Your orthopaedic surgeon will be the best person to decide whether you’re ready to hit the playing field again. This decision will be based on the time it takes for your graft to come along, your range-of-motion, and your psychological readiness to participate. Most orthopaedic evidence suggests athletes should wait a minimum of 9 months rehabilitation before resuming pre-injury sporting activity.1,4 Remember, it’s better to wait it out than to expect another surgery.
Push yourself — but not beyond your physical limits
“...support your joints by strictly adhering to your recommended physiotherapy regime to give yourself the best chance of a full recovery.”
It’s important to work towards your athletic goals, but you also need to allow your body the time it needs to repair itself. Pushing too hard too fast is a dangerous feat which can often lead to an interference with the maturing ACL graft. Failing to address the progression of your physical recovery can affect your joint stability and mobility, strength, balance and endurance — this, in turn, leads to poor athletic performance along with additional surgical action.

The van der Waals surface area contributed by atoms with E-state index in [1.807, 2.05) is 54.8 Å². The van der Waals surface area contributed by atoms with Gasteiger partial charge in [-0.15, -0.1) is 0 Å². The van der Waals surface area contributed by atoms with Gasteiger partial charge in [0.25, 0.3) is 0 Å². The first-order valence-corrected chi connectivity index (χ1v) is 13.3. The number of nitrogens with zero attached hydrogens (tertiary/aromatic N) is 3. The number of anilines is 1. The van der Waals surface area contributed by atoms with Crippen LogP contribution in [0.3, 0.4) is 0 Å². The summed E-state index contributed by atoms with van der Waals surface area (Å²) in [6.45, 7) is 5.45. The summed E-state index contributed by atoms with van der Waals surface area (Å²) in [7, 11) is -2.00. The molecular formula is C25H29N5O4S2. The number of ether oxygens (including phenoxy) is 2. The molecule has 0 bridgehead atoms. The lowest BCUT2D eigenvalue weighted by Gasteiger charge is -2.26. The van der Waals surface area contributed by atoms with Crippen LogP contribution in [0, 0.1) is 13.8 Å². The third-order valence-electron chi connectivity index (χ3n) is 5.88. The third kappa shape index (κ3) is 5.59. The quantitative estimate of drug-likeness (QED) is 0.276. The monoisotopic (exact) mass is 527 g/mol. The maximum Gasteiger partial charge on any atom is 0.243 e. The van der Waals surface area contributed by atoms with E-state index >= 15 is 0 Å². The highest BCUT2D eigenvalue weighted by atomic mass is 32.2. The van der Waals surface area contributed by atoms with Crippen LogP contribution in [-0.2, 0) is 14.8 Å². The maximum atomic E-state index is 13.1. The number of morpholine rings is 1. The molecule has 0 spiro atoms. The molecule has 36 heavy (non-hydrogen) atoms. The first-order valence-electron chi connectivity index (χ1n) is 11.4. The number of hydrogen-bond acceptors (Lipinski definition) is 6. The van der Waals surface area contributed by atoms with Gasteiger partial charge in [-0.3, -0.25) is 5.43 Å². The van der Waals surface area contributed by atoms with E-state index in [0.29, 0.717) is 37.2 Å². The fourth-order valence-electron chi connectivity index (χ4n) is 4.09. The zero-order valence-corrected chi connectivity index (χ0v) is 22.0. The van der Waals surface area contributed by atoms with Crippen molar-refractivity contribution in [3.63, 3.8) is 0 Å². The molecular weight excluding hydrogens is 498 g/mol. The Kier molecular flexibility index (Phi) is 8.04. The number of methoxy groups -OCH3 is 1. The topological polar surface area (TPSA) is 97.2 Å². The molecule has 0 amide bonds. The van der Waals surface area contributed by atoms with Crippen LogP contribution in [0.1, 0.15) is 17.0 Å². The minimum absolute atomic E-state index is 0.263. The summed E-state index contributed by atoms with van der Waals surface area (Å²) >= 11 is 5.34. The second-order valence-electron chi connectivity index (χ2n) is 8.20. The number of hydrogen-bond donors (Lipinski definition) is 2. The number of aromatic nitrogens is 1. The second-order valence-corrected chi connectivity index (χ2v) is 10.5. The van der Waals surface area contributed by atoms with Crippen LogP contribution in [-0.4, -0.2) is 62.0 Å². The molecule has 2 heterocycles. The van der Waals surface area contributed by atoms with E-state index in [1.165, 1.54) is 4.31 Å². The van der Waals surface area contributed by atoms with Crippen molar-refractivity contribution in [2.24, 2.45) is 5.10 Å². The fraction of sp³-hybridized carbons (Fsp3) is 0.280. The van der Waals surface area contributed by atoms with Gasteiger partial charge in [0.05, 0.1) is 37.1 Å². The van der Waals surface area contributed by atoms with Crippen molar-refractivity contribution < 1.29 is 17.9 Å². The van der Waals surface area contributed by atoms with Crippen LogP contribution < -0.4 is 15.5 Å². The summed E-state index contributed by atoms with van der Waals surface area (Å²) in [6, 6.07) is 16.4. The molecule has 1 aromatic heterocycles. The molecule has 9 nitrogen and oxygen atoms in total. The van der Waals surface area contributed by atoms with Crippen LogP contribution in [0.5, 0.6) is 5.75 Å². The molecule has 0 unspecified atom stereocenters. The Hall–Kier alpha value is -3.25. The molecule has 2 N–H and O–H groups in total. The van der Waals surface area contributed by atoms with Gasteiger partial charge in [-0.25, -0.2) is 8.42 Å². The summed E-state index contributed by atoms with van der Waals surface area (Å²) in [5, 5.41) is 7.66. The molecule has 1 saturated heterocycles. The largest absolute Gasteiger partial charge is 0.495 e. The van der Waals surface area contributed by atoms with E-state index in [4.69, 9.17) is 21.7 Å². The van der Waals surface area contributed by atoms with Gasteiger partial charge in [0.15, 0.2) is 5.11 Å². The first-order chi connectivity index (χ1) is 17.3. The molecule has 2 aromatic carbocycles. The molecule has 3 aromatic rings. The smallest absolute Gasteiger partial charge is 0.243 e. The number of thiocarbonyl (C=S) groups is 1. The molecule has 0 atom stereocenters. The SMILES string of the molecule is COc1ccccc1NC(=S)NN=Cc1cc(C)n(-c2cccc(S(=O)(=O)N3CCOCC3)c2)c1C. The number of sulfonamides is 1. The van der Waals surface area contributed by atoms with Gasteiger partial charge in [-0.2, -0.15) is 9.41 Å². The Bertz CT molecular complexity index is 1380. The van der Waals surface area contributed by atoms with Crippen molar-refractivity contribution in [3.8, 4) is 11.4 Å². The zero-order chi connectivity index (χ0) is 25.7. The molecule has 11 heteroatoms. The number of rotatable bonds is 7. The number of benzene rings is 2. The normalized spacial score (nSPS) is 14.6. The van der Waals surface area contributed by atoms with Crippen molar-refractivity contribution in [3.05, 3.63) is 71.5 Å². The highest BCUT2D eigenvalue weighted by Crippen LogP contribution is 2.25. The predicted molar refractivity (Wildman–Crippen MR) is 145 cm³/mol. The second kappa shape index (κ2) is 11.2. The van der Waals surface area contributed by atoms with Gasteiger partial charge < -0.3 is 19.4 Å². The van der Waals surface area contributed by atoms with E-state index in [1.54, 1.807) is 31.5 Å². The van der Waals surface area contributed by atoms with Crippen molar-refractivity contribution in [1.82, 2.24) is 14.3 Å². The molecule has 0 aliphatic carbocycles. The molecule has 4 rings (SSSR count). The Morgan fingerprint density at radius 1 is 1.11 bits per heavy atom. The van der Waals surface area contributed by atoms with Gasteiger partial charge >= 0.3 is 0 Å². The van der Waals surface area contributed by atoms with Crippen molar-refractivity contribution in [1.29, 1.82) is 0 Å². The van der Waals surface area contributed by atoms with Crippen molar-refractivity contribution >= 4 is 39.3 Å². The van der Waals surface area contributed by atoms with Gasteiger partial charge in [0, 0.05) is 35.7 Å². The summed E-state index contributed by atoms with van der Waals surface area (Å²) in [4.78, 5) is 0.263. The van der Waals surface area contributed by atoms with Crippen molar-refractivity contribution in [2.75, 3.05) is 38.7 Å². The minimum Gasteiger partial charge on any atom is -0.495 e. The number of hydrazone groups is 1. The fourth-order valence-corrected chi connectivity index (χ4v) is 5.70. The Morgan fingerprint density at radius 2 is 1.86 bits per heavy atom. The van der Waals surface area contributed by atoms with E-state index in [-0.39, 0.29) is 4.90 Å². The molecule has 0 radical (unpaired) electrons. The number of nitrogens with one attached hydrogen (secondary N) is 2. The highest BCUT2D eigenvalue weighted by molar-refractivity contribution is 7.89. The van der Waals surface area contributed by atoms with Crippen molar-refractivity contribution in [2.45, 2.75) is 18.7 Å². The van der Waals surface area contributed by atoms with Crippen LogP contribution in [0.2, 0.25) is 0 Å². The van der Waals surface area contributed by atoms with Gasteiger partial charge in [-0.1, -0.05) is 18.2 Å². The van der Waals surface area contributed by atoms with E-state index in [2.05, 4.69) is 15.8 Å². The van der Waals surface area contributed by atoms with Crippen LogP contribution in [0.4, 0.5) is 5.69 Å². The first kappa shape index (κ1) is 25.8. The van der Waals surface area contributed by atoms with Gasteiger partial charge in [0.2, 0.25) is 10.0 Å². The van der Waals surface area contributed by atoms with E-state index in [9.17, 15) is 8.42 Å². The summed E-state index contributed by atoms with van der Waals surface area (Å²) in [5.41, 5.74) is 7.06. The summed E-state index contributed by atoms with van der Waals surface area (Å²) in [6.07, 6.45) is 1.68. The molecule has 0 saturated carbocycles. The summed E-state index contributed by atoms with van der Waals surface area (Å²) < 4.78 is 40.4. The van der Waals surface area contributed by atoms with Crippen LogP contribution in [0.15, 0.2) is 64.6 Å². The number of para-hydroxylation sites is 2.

So support your joints by strictly adhering to your recommended physiotherapy regime to give yourself the best chance of a full recovery. For best outcomes, ask your physiotherapist about exercises which produce low or unstrained ligament values to avoid graft endangerment.5 And, as the saying goes, “see the light at the end of the tunnel.”
Implement these injury prevention techniques once you’ve made a full recovery
Recent studies have shown ACL injuries can be reduced by up to 70% with the implementation of a specific warm up program.6 So here’s a helpful infographic which demonstrates how you can minimise and protect yourself from a future ACL injury.
Based on the Gold Coast, Dr Jason Tsung specialises in surgery to amend ACL injuries.